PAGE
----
Pickup trucks are built to pull trailers, but there’s quite a bit that you need to know before you go hooking up to one. For Part 1 of our new How to Truck series, we’ve assembled a list of the basic instructions that you’ll need to know before you set off with something in tow.
Step 1: Know Your Numbers
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The first step in towing a trailer is to know the numbers and rating associated with your vehicle. Finding your specific towing numbers should be done at the dealership when you buy your vehicle, but this information is also available in your Owner’s Manual and online.
You’ll need to find out your tow rating, gross vehicle weight rating (GVWR), gross combined weight rating (GCWR), gross axle rating and vehicle curb weight.
Once you know your tow rating, it’s important to consider all of the actual weight you are putting on your truck. When calculating your tow rating, manufacturers factor in two 150 pound occupants in the cab but they do not include cargo, whether it be in the cab or bed. Make sure to include every bit of weight being added to your truck when you calculate your gross vehicle weight.
To make sure your vehicle isn’t overloaded, you must make sure you aren’t exceeding the GVWR. Add together the gross vehicle weight (the entire weight of your truck, cargo and passengers) and the tongue weight of the trailer, which is usually 9 to 15 percent of the gross trailer weight. If those numbers add up to less than your GVWR, you’re ready to go.
For combined weight rating, add together the gross vehicle weight and gross trailer weight, being sure to include all passengers and cargo. If those add up to less than the GCWR, you’re good.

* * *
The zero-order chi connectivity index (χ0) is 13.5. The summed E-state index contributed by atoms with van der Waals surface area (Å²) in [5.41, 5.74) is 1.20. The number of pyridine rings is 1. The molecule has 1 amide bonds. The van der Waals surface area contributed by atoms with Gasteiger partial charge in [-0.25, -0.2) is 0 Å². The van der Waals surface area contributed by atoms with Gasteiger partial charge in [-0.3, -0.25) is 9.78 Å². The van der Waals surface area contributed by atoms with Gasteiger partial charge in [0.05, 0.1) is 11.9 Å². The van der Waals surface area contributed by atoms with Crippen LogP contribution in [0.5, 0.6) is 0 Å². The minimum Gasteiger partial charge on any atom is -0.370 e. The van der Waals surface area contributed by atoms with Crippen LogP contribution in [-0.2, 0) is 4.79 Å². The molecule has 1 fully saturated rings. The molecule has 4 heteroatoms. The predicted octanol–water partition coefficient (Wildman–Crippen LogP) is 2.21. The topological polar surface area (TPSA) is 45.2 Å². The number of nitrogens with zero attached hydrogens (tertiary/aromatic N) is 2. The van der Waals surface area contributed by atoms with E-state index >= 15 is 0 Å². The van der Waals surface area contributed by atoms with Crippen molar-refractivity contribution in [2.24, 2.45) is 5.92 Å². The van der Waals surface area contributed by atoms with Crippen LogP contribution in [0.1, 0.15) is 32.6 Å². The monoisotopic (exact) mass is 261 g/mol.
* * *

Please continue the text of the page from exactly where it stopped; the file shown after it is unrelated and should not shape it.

In the case of our properly equipped 2016 Tundra, we have a GVWR of 7,100 lbs., a maximum towing capacity of 10,000 lbs., a GCWR of 16,000 lbs. and a curb weight of 5,840 lbs.
Step 2: Hitch It Up
Finding the proper hitch depends on your vehicle and trailer. You’ll need to know what size the hitch receiver is on your vehicle and you’ll need to know the size of ball you need. In our case, we have a two-inch hitch receiver, which is what you’ll find on nearly every half-ton pickup truck, and we need a two-inch ball for our car carrier. Once you have your hitch, fit it into the receiver and make sure to put the king pin in place to hold it.
When it comes time to actually hooking up, there are many things to consider. First, it’s always best to have a second set of eyes spotting you from behind. Even though backup cameras make hooking up to a trailer fairly easy by yourself, having a helper is always best.
Back your vehicle into the trailer so that the hitch ball sits directly underneath the ball housing. Lower the trailer onto your hitch, until the jack begins to lift off the ground. The ball housing should slip right over the ball.